Repair & Maintenance Facility
To provide a workshop
To store spare parts
To store tools and equipment
To carry out repairs
To plan and execute maintenance procedures
To store space suits
To provide facilites for donning space suits
In the future this will be one of the most important aspects of Space Station activity. Bringing back and repairing damaged, worn-out or just old satellites will be a major business.
All spacecraft are expensive to build and launch, and any that fail before their time are an enormous loss. Several satellites and other spacecraft have been successfully repaired or up-graded in space. SolarMax, Westar 6 (left), Palapa B2 and the Hubble Space Telescope are examples.
© Image: NASA
This facility is the Space Station workshop and store. It also serves as a place where astronauts can put on their space suits for EVA.
Think about the problems of a workshop in microgravity. Here are just three major problems to overcome.
- How would you store tools?
- How would you collect particles from cutting operations such as sawing?
- How easy would electronic assembly and repair be?
Micrometeoroids - An External Threat to the Space Station
The space station will be in orbit above the Earth, and also above the protective blanket of our atmosphere. As well as providing us with something to breathe, the atmosphere also protects us from the hostile conditions of space. The space station will face problems of solar heating, radiation and micrometeoroid impacts.
All the individual grains of rock and dust in space are called "meteoroids" while they are in space, if they burn up in the atmosphere they become "meteors", or "shooting stars", and if they survive to hit the Earth, they are called "meteorites". Above the atmosphere, the space station will be unprotected from these. Micrometeoroids may be natural, or man-made - consisting of particles of paint or other debris from satellites, launchers etc. Even microscopic particles may cause a lot of damage, because they are moving at very high speed. A Shuttle Orbiter windscreen, which is several centimetres thick, was cracked be a tiny paint fragment during one mission.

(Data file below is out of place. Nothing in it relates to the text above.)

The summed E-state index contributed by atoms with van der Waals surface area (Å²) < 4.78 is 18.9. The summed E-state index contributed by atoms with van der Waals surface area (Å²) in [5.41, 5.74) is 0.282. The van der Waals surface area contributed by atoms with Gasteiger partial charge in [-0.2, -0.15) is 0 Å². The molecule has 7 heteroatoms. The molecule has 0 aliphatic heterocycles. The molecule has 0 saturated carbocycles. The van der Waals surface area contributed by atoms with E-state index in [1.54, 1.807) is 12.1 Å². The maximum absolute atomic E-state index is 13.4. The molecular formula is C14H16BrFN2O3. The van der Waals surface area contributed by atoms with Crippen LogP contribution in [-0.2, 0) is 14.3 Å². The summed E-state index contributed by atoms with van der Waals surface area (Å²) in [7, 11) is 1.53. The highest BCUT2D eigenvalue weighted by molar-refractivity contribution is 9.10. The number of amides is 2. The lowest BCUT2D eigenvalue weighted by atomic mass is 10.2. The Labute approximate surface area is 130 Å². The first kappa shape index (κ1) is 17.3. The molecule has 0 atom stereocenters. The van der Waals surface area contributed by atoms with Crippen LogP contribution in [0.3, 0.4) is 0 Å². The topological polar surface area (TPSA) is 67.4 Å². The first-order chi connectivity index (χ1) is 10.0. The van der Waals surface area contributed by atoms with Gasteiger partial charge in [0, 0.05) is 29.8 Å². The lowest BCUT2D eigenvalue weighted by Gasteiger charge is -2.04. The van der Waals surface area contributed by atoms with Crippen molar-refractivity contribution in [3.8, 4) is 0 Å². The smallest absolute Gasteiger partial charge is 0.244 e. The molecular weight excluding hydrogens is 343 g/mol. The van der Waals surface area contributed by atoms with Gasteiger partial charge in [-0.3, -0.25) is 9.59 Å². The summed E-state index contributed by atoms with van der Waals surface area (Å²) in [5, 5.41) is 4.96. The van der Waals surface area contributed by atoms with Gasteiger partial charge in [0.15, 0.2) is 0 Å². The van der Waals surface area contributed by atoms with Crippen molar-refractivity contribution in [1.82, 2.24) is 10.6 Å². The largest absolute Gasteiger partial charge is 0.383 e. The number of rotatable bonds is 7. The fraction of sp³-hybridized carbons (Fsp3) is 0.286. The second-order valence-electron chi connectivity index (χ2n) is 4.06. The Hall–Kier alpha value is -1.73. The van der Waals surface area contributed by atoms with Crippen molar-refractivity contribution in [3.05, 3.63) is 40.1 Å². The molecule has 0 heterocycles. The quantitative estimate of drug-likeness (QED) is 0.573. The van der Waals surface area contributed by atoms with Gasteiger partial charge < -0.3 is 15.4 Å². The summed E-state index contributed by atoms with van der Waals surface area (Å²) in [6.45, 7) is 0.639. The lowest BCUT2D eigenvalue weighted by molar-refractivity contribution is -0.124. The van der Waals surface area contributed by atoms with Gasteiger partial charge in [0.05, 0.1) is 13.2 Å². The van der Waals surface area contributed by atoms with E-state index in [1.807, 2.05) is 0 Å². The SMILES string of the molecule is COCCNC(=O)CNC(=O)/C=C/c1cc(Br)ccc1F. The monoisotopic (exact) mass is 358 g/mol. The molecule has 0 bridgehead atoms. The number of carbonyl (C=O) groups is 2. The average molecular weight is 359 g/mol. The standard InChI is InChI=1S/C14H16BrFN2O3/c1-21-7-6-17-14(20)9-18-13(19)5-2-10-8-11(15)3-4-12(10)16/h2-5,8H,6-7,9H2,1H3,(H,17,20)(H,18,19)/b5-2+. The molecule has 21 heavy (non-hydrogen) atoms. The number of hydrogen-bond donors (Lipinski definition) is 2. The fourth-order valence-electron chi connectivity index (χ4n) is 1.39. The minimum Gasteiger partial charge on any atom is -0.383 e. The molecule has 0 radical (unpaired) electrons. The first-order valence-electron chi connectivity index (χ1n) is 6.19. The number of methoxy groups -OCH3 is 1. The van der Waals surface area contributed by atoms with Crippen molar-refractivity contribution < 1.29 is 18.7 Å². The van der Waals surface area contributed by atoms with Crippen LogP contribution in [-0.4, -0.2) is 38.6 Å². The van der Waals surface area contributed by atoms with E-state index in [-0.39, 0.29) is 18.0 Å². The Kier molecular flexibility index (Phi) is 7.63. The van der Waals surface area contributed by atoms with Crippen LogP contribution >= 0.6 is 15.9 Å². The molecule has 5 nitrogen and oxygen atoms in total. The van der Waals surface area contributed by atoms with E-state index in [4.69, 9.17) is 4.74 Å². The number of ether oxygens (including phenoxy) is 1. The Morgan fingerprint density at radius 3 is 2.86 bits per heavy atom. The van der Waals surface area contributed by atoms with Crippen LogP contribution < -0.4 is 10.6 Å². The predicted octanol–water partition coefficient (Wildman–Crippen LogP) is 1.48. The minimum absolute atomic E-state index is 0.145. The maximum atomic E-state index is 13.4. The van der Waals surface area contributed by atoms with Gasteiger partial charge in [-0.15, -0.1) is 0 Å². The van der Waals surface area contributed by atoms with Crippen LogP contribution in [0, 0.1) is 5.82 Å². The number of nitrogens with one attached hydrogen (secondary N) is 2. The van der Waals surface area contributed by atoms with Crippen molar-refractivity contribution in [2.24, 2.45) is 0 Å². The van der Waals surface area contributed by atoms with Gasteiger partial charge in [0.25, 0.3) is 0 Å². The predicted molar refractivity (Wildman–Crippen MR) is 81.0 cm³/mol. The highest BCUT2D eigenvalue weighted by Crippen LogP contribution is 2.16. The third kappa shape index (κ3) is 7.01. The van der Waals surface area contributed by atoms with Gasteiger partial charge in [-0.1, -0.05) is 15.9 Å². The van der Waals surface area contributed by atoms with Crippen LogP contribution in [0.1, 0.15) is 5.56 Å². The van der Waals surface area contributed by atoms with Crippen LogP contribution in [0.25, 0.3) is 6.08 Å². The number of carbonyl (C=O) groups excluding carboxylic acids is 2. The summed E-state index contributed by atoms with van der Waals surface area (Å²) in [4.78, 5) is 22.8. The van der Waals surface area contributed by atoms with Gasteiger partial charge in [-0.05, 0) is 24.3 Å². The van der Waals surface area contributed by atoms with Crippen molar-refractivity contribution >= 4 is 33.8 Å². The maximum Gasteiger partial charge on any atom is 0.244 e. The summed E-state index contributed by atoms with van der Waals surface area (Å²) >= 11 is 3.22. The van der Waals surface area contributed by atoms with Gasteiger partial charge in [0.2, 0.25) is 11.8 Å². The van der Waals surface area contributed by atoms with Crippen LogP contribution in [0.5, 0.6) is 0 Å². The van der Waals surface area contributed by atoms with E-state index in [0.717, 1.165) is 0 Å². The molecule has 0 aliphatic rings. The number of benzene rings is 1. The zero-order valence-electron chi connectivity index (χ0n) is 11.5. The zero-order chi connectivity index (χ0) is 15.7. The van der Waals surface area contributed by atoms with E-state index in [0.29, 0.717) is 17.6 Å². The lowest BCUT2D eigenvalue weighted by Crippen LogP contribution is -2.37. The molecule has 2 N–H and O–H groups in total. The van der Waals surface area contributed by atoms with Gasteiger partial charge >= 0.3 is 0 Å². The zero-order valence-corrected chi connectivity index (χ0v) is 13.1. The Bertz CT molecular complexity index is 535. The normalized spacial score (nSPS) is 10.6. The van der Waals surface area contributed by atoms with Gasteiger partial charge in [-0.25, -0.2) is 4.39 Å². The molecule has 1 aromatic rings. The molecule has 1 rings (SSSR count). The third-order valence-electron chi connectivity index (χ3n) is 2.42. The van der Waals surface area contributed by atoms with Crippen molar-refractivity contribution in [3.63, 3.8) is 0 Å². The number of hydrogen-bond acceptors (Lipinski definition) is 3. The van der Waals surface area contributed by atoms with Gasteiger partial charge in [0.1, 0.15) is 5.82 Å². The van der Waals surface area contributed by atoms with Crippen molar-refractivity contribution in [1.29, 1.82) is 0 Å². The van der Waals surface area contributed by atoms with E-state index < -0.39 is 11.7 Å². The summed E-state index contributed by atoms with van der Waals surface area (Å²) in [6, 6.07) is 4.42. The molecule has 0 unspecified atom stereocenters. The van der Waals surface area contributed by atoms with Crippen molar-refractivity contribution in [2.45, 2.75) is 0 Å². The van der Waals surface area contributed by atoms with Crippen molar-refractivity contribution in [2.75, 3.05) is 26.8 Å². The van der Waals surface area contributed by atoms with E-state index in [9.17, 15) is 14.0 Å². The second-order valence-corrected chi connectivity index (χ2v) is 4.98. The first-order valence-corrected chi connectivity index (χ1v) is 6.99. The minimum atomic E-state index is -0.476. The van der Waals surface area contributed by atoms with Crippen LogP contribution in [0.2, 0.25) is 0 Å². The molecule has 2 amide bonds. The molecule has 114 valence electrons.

Typical impact speeds can be anything up to 50,000 kph (34,000 mph)
The energy a particle has can be calulated from the Kinetic Energy equation:
Energy = 1/2 mv2
where m is the mass of the particle and v is the velocity (speed in a straight line). Now the speed of particle has more effect, energywise, than the mass. If for instance we double the mass, all we do is double the energy. But if we double the speed, the energy the particle has is four times as much. And when it hits something it is four times as devastating. That's true for a car on the street or a fleck of paint in space.
When a particle hits something, all its speed is lost and there is a massive energy release. This kinetic energy - energy of movement - is released into whatever the particle hits and is turned into other forms of energy. Impacts usually produce heat and sound, but they may also produce light or even electricity under some circumstances. Also, even smaller particles than the impactor are cracked off and fly away at high speed, using some of the released energy.
Now you can calculate how much energy a fleck of paint can release during an impact.
The paint fleck has a mass of 0.001 gram, and it is travelling at 25,000 kph when it hits the windscreen of a Shuttle and releases all its energy. How much energy is released?
Now that is very small particle of paint. You could fit several on your finger nail.
We need to turn everything into the same units, and as the SI system is the world standard we shall use that.
Turn the speed into metres per second.
There are 1000 metres in a kilometre, and 3600 seconds in an hour (60x 60)so
(25000 x 1000)/(60 x 60) = 6944 metres per second
And turn the grams into kilograms:
0.001 grams is 1/1000 gram and 1/1,000,000 of a kilogram.
So now we work out the energy:
Energy = (6944 x 6944)/1,000,000
That is 48 Joules which is enough to heat a one bar electric fire for 3 minutes.
On hitting our windscreen all that energy is released in a fraction of a second. No wonder it cracked!
Now see what the energy release would be from a micrometeorite weighing just one gram - the size of your fingernail - travelling at 50,000 kph. Work it out in terms of how long the electric fire would run.
The answer is in the power module.
For more information about forces, energy and things that move go to Newton's Motions.
Go to Space Station 2020 Specification
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